Jae-Young is an amateur prostitute who sleeps with men while her best friend Yeo-Jin "manages" her, fixing dates, taking care of the money and making sure the coast is clear. When Jae-Young... See full summary »
On a fishing boat at sea, a 60-year old man has been raising a girl since she was a baby. It is agreed that they will get married on her 17th birthday, and she is 16 now. They live a quiet and secluded life, renting the boat to day fishermen and practicing strange divination rites. Their life changes when a teenage student comes aboard...
Based on a series of true stories posted by Ho-sik Kim on the Internet describing his relationship with his girlfriend. These were later transformed into a best-selling book and the movie ... See full summary »
The lonely and silent rider Tae-suk breaks in empty houses and lives a normal life while the owners are traveling. He does not steal anything and moves from house to house without any loss other than food, and he cleans the houses, provides small repairs or washes some clothes to pay for the hospitality. When he enters in the house of Sun-hwa, he does not see the woman that is wounded in her room after being beaten up on by her abusive husband Min-gyu Lee. Tae-suk helps the hurt woman and when Min-gyu returns, he hits the husband with golf balls and Sun-hwa leaves her husband with Tae-suk on his motorcycle. When they break in the house of an old man, they find that the man is dead and Tae-suk provides funeral service for him. However, his son returns and Tae-suk and Sun-hwa are arrested by two abusive police detectives. He is sent to prison and Sun-hwa is forced to return home. But she never forgets him. Written by
Claudio Carvalho, Rio de Janeiro, Brazil
Watched it two times the past week. In a nutshell - I dare anyone to find a film that is more sober and so light and that at the same time fills you with a deep warmth an and all encompassing feeling of great tenderness. Really.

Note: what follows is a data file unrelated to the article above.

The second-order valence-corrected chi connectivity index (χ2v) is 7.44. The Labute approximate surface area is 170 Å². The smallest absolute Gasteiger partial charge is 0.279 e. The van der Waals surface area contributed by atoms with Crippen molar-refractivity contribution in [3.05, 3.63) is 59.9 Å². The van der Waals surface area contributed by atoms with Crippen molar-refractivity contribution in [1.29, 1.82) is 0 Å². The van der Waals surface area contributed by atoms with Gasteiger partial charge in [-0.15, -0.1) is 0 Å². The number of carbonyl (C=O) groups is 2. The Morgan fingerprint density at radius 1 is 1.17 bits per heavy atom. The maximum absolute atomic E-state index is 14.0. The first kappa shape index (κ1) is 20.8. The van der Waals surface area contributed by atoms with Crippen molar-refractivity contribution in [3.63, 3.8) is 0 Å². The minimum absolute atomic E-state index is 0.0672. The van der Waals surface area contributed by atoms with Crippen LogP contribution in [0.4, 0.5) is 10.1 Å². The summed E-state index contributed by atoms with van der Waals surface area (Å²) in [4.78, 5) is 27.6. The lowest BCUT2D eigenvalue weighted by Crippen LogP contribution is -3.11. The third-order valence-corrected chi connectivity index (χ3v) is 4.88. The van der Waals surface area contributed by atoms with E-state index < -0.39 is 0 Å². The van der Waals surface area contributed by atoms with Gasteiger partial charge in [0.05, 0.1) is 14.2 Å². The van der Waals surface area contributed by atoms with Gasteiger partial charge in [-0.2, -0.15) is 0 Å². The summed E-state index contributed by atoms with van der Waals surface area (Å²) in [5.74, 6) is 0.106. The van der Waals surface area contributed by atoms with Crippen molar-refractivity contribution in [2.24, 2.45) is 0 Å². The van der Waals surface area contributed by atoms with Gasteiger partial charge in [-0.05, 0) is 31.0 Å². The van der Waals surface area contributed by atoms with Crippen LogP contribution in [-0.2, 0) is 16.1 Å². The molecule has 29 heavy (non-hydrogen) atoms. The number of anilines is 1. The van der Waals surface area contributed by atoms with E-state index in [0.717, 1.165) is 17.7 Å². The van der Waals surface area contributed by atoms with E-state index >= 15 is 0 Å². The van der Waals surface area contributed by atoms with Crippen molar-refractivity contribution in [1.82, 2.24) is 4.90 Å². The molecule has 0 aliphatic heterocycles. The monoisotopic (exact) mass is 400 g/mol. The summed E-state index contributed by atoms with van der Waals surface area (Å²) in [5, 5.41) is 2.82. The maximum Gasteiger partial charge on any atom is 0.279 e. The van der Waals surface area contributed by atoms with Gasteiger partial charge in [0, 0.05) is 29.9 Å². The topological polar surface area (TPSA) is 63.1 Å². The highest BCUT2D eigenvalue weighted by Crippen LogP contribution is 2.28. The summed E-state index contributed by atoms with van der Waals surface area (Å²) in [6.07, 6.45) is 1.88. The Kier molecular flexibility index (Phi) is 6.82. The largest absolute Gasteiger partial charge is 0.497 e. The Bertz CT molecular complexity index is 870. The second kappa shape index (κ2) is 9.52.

Its story is of such unbelievable simplicity that at the first sight of such a script you'd wonder how on earth it would be possible to make it into a film - or tell anything with it that goes beyond the script. Add to this the fact that any dialogue almost entirely fails to manifest itself...
But then you forget about Kim Ki-duk! If anyone was born with the eye of the cinematographic magician, it must be him. Despite the fact that I did not like The Isle at all, the photography was utterly unbelievable. Same for Spring, Summer... But then I still thought "well, anyone with reasonable skill can get a good image out of such landscapes/spaces". But none of that here - mainly indoors or in the city - just a guy spending his nights at other unknown people's places while they're away, and in turn repairs stuff and cleans/does the laundry. And STILL the images are nothing less than breathtaking. The light is superb, the framing, everything... Also the storytelling... pacing is perfect - he tells the story with images more than with events. The film actually becomes light as feather, and then lighter. Sublimation. And besides that, he manages to squeeze in some real drama and the occasional laugh. Go figure.
I'm gonna quit here, there's really nothing much more I can add. Do yourself a favour and see this inconspicuous little film that is so profoundly simple and beautiful that you'll be wanting to send me a thank you note afterwards for telling you this.
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